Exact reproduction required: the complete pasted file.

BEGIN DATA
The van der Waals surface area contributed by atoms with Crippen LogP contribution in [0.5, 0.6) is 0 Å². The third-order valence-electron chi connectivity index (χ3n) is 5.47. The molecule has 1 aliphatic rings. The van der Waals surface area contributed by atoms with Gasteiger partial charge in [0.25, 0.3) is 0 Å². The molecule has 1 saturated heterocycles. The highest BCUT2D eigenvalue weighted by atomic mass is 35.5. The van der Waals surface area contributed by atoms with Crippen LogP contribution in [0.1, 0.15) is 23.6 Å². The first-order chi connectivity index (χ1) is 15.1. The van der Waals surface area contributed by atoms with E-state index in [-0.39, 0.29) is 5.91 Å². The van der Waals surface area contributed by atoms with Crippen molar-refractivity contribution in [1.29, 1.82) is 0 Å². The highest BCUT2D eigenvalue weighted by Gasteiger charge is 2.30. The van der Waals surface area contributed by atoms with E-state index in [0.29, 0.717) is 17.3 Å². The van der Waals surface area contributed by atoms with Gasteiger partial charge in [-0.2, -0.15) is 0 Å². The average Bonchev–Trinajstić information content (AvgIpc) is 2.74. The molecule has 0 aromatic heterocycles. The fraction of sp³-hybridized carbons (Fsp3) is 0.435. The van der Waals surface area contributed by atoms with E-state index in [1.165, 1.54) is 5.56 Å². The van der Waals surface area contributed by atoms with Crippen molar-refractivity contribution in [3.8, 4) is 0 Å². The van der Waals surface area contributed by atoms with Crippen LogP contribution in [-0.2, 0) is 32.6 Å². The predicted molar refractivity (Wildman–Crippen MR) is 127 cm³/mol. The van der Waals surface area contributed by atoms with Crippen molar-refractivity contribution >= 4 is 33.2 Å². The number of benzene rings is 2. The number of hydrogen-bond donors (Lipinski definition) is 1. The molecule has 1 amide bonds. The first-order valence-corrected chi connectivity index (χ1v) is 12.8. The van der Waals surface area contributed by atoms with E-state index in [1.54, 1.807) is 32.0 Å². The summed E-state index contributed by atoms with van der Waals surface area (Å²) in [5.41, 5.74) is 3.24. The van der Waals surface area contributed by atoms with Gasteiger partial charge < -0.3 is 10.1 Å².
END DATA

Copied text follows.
The van der Waals surface area contributed by atoms with Crippen LogP contribution in [0.5, 0.6) is 0 Å². The third-order valence-electron chi connectivity index (χ3n) is 5.47. The molecule has 1 aliphatic rings. The van der Waals surface area contributed by atoms with Gasteiger partial charge in [0.25, 0.3) is 0 Å². The molecule has 1 saturated heterocycles. The highest BCUT2D eigenvalue weighted by atomic mass is 35.5. The van der Waals surface area contributed by atoms with Crippen LogP contribution in [0.1, 0.15) is 23.6 Å². The first-order chi connectivity index (χ1) is 15.1. The van der Waals surface area contributed by atoms with E-state index in [-0.39, 0.29) is 5.91 Å². The van der Waals surface area contributed by atoms with Crippen molar-refractivity contribution in [1.29, 1.82) is 0 Å². The highest BCUT2D eigenvalue weighted by Gasteiger charge is 2.30. The van der Waals surface area contributed by atoms with E-state index in [0.29, 0.717) is 17.3 Å². The van der Waals surface area contributed by atoms with Gasteiger partial charge in [-0.2, -0.15) is 0 Å². The average Bonchev–Trinajstić information content (AvgIpc) is 2.74. The molecule has 0 aromatic heterocycles. The fraction of sp³-hybridized carbons (Fsp3) is 0.435. The van der Waals surface area contributed by atoms with E-state index in [1.165, 1.54) is 5.56 Å². The van der Waals surface area contributed by atoms with Crippen molar-refractivity contribution in [3.8, 4) is 0 Å². The van der Waals surface area contributed by atoms with Crippen LogP contribution in [-0.2, 0) is 32.6 Å². The predicted molar refractivity (Wildman–Crippen MR) is 127 cm³/mol. The van der Waals surface area contributed by atoms with Crippen molar-refractivity contribution >= 4 is 33.2 Å². The number of benzene rings is 2. The number of hydrogen-bond donors (Lipinski definition) is 1. The molecule has 1 amide bonds. The first-order valence-corrected chi connectivity index (χ1v) is 12.8. The van der Waals surface area contributed by atoms with E-state index in [1.54, 1.807) is 32.0 Å². The summed E-state index contributed by atoms with van der Waals surface area (Å²) in [5.41, 5.74) is 3.24. The van der Waals surface area contributed by atoms with Gasteiger partial charge < -0.3 is 10.1 Å².